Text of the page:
Google has traditionally taken a hands-off approach when it comes to hardware for Android devices, which is why the latest addition to the Android Compatibility Definition Document was such a surprise. The company has added an entire section “strongly recommending” against the use of third party and proprietary charging standards.
The section is assumed to be aimed squarely at Qualcomm Quick Charge. The technology allows batteries to be charged faster than ever over a USB Type-C connection. However, Qualcomm’s Type-C cables operate on a slightly different standard from the regular cable; which is what Google is trying to put a stop to.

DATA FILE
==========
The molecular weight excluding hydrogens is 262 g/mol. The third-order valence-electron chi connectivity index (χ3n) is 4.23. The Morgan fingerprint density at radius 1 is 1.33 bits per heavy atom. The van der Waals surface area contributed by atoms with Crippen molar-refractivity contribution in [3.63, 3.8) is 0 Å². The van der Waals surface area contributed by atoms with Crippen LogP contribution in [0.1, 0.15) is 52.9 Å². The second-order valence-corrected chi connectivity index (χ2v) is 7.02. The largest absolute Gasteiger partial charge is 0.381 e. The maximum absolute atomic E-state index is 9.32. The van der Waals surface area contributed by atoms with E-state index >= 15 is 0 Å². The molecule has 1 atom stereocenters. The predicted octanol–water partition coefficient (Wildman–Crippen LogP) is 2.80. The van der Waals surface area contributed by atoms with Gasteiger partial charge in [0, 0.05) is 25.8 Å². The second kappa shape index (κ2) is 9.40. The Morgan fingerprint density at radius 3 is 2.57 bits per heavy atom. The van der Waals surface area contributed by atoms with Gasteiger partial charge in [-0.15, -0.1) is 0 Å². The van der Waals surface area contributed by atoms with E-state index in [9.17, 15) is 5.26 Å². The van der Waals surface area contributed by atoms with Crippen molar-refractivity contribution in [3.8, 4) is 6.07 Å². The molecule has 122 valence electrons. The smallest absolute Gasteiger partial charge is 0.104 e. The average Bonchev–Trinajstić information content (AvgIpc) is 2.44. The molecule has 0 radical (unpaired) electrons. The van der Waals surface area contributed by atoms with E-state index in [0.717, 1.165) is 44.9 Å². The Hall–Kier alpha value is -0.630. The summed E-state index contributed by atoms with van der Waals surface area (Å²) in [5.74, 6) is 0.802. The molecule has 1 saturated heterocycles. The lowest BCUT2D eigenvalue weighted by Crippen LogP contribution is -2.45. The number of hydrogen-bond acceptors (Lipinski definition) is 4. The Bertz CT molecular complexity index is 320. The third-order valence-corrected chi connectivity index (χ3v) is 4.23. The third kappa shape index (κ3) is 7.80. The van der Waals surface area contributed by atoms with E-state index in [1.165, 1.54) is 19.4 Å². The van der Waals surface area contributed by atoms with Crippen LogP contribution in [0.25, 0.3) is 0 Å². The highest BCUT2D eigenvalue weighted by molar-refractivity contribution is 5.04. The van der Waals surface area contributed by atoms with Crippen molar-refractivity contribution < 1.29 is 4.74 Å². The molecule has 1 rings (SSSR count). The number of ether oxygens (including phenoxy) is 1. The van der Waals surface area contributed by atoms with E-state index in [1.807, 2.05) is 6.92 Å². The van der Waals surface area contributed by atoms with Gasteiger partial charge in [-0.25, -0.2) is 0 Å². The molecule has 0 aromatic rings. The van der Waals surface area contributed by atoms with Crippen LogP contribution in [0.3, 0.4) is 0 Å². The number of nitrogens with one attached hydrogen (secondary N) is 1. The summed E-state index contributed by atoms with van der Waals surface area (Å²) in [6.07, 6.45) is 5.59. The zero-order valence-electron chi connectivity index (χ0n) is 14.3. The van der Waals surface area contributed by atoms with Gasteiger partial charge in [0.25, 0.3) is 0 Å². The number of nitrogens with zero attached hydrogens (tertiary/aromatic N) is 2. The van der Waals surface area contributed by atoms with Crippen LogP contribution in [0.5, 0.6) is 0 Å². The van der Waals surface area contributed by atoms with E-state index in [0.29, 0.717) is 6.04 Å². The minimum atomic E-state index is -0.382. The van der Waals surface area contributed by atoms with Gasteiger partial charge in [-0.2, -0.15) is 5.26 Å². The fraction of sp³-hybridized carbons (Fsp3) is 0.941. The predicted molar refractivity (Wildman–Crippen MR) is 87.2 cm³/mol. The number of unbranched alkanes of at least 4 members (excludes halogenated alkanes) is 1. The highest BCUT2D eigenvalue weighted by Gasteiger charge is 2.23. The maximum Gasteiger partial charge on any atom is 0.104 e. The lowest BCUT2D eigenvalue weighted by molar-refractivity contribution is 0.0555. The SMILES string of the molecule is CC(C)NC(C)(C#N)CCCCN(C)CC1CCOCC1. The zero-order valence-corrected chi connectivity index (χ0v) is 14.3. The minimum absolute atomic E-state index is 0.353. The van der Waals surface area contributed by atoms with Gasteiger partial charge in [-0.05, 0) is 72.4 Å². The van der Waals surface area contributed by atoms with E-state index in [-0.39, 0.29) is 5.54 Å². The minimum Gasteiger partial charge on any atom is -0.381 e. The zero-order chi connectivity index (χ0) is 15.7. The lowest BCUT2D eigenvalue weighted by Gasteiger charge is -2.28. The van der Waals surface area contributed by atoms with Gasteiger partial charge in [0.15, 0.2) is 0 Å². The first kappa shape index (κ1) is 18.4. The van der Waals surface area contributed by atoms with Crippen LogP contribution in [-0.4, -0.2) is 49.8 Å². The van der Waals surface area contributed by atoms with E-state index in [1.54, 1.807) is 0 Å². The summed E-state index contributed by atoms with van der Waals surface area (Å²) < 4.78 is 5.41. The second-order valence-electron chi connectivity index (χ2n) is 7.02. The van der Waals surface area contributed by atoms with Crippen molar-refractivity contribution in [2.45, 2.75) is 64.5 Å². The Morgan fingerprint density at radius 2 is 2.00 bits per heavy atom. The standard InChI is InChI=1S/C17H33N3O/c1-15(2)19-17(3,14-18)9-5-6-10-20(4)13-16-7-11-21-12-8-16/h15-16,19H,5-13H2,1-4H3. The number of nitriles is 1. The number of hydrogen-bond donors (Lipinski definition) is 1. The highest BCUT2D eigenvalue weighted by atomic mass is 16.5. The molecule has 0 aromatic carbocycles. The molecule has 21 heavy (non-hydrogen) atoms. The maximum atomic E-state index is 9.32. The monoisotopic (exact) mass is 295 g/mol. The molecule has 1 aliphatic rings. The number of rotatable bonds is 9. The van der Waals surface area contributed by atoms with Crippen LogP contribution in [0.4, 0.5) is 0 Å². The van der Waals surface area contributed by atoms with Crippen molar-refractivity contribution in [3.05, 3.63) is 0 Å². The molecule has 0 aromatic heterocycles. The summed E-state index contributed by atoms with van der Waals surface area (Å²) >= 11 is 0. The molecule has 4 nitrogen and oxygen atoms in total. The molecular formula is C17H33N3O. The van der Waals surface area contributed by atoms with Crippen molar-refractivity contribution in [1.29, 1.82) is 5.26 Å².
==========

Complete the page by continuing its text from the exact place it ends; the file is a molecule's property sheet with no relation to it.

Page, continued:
Ideally, USB Type-C represents the start of a new singular standard for everyone to adopt. This can only happen if manufacturers refrain from tinkering with proprietary cables and connectors.
“Type-C devices are STRONGLY RECOMMENDED to not support proprietary charging
methods that modify Vbus voltage beyond default levels, or alter sink/source roles as such may result in interoperability issues with the chargers or devices that support the standard USB Power Delivery methods. While this is called out as “STRONGLY RECOMMENDED”, in future Android versions we might REQUIRE all type-C devices to support full interoperability with standard type-C chargers.”
Google’s document is largely used as a guideline for manufacturers to provide some semblance of a consistent Android experience. Of course, there is nothing stopping them from deviating from the recommendations. However, doing so many force Google to take drastic steps to standardise USB Type-C connections.
The language used in the document implies that this is a serious situation, and that the recommendation may be turned into a requirement.